(Or why the Fundamental Theorem of Arithmetic means we shouldn’t get so stressed when big projects go tits-up. A journey via the physics of music, the ingenious Bach, and a whole lot of faking.)
Take a string. Tie it tightly between two fixed points. If you have a guitar to hand, even better, but it’s not essential. In fact, you should be able to grasp all of what follows without any props at all, providing you’re prepared to take on trust some of the descriptions.
Please now forget everything you know, assume, or half-remember being taught about music theory.
Pluck the string and listen to the sound. That note – the clear, strong one you can hear? This is our starting point. Our fundamental. Hold your finger lightly against the string, half-way along. Pluck again, in the centre of one of the halves. Hear that new note?
If the string’s tight enough, it should be higher than the open-string note, but in a way, its twin. Sounding very similar in character – in perfect harmony in fact – just higher. (“Twice” as high in a sense. The string is vibrating exactly twice as quickly as it did when it was twice the length.)
If you laid the sound waves of the open-string note side-by-side with those of the higher note, every other ‘peak’ of the waves would be in exactly the same place. That makes for great harmony.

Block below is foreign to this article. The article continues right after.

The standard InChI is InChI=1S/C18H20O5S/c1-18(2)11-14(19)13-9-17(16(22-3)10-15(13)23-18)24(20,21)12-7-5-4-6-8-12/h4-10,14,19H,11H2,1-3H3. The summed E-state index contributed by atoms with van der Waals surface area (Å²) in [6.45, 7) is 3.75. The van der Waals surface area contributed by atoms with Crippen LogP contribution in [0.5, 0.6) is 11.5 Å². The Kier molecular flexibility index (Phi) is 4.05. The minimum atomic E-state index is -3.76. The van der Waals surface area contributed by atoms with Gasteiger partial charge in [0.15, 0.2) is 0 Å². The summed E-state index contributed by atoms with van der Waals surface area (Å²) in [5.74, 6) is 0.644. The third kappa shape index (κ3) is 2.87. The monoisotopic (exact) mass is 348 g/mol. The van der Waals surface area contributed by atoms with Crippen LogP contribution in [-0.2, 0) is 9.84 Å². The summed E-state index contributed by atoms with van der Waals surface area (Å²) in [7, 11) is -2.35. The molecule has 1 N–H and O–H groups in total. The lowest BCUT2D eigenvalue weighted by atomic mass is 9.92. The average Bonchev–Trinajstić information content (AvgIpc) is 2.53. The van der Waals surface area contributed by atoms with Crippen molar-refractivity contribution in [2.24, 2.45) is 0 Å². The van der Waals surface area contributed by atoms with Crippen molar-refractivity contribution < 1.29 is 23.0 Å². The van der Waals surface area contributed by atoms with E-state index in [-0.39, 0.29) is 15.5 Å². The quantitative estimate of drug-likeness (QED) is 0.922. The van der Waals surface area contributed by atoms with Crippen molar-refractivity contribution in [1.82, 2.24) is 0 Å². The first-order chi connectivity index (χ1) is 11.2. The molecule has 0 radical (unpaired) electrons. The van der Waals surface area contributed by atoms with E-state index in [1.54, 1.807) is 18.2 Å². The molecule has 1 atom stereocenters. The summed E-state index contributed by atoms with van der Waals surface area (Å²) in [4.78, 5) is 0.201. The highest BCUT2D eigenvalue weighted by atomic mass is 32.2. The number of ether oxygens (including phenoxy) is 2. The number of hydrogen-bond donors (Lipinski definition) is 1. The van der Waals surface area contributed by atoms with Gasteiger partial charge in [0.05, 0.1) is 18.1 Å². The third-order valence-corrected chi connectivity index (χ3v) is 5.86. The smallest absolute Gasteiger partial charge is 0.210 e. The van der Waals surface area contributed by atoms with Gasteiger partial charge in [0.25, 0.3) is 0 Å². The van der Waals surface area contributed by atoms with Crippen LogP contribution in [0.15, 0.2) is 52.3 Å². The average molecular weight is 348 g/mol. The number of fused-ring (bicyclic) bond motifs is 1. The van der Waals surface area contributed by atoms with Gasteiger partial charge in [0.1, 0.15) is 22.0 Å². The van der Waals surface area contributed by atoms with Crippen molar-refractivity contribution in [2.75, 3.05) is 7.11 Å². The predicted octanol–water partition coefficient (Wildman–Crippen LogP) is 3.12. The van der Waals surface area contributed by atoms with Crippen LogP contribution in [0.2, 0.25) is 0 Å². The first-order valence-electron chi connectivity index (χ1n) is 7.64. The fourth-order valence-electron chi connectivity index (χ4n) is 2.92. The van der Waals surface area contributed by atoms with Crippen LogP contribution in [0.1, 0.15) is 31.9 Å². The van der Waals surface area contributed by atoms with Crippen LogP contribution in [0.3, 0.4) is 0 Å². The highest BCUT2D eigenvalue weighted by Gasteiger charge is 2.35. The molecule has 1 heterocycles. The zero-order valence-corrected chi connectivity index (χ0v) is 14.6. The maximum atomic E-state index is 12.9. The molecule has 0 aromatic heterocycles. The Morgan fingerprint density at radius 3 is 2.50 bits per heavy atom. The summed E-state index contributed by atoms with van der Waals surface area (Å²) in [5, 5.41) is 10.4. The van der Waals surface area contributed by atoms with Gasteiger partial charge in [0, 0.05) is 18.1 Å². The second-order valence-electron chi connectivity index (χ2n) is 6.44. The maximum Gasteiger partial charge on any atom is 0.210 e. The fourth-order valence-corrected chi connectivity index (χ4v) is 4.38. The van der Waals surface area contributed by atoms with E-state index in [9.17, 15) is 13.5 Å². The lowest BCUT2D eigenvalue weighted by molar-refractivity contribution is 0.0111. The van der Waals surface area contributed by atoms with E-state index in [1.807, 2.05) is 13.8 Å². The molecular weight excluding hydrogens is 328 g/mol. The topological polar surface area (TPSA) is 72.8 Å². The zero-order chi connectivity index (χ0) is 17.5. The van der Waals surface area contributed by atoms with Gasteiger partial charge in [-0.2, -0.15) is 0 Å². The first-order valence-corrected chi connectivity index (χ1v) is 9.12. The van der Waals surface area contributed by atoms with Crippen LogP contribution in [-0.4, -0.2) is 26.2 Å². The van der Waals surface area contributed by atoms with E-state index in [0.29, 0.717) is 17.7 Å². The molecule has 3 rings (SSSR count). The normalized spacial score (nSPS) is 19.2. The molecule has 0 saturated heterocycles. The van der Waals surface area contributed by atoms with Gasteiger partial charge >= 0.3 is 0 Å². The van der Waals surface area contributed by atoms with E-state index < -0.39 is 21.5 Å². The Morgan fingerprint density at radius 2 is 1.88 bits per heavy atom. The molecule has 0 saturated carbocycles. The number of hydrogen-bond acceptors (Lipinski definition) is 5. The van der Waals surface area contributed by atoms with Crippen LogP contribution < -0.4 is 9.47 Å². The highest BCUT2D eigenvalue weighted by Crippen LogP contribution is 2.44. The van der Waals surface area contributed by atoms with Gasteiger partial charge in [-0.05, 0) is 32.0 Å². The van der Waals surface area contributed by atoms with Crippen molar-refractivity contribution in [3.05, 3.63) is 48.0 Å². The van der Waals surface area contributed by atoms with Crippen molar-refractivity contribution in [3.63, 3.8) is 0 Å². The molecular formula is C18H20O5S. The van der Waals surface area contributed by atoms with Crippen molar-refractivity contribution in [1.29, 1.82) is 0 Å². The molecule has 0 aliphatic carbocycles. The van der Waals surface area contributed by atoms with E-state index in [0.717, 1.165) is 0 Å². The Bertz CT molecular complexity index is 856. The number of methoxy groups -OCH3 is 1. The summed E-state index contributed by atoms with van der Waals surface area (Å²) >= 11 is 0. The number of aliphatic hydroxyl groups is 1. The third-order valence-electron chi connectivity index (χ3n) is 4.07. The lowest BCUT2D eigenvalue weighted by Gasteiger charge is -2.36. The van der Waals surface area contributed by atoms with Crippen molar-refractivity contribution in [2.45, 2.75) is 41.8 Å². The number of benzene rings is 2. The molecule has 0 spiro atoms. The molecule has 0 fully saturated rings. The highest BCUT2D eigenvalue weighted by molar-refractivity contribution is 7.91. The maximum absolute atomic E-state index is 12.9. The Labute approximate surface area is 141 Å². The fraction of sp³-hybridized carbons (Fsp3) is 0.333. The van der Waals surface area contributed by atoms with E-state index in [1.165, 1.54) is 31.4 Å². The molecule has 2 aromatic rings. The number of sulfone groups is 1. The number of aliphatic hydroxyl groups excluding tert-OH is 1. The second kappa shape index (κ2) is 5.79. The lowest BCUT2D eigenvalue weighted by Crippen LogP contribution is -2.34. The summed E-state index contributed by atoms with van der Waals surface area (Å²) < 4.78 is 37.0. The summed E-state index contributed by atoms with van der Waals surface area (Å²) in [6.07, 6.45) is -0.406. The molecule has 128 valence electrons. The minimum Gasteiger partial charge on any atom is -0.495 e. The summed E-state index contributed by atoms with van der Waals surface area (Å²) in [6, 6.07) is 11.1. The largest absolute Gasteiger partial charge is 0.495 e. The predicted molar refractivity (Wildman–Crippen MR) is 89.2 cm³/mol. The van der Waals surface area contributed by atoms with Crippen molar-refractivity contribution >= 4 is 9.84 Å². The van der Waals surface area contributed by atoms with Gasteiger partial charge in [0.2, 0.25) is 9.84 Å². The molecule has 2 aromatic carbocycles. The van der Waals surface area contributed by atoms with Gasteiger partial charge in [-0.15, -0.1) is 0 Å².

(All going swimmingly so far; let’s mix it up by finding another note).
This time hold your finger lightly against the string, but a third of the way along (doesn’t matter from which end). Pluck the shorter part of the string with your other hand. Now this is quite different. You get a note that’s even higher than the ‘half-way’ note. Play the ‘half-way’ note again. Then the “third-the-way-along” again.
Listen to the difference. If they were played together at the same time (you’d obviously need two identical strings) they’d also sound in pleasant harmony. The higher note’s sound-waves are packed together a little more tightly, but laying the two side-by-side, the peaks would again coincide regularly, this time in a 3-to-2 ratio, rather than 2-to-1 as before. Let’s introduce some labels here to cut down on the hyphens… Call the ‘half-way’ note the ‘octave’.
(Try and wipe from your mind the oct– prefix as being anything to do with the number eight. All that can come later, as I hope will become clear). Call the ‘third-the-way’ note the ‘dominant’. What we’ve done so far, without using any musical theory to speak of, is build a relationship that mathematically links two notes together. Two notes that are in perfect harmony.
This simple description will be the building block of what follows. Which should get quite a bit more weird soon – bear with me. (By the way, the demonstration with the tied string and so on couldn’t have been done using notes you’d find on a piano. Not an ordinary piano anyway. Because a piano has to ‘fake’ its notes, just a tiny bit. All will become clear, I hope.)